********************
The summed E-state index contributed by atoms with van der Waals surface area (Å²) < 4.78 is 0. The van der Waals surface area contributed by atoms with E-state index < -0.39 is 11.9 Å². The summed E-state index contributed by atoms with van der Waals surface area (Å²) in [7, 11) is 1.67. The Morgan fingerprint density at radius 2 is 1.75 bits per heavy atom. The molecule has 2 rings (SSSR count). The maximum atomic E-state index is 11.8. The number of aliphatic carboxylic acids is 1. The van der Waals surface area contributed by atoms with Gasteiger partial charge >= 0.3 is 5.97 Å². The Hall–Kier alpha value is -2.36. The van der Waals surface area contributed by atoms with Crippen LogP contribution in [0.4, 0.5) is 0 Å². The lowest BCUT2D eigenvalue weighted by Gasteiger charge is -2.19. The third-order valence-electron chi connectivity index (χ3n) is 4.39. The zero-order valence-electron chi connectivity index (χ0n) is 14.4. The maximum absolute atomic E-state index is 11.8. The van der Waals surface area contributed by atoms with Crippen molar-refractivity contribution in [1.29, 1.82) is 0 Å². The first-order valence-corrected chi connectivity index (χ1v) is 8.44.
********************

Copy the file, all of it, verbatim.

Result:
The summed E-state index contributed by atoms with van der Waals surface area (Å²) < 4.78 is 0. The van der Waals surface area contributed by atoms with E-state index < -0.39 is 11.9 Å². The summed E-state index contributed by atoms with van der Waals surface area (Å²) in [7, 11) is 1.67. The Morgan fingerprint density at radius 2 is 1.75 bits per heavy atom. The molecule has 2 rings (SSSR count). The maximum atomic E-state index is 11.8. The number of aliphatic carboxylic acids is 1. The van der Waals surface area contributed by atoms with Gasteiger partial charge >= 0.3 is 5.97 Å². The Hall–Kier alpha value is -2.36. The van der Waals surface area contributed by atoms with Crippen LogP contribution in [0.4, 0.5) is 0 Å². The lowest BCUT2D eigenvalue weighted by Gasteiger charge is -2.19. The third-order valence-electron chi connectivity index (χ3n) is 4.39. The zero-order valence-electron chi connectivity index (χ0n) is 14.4. The maximum absolute atomic E-state index is 11.8. The van der Waals surface area contributed by atoms with Crippen molar-refractivity contribution in [1.29, 1.82) is 0 Å². The first-order valence-corrected chi connectivity index (χ1v) is 8.44.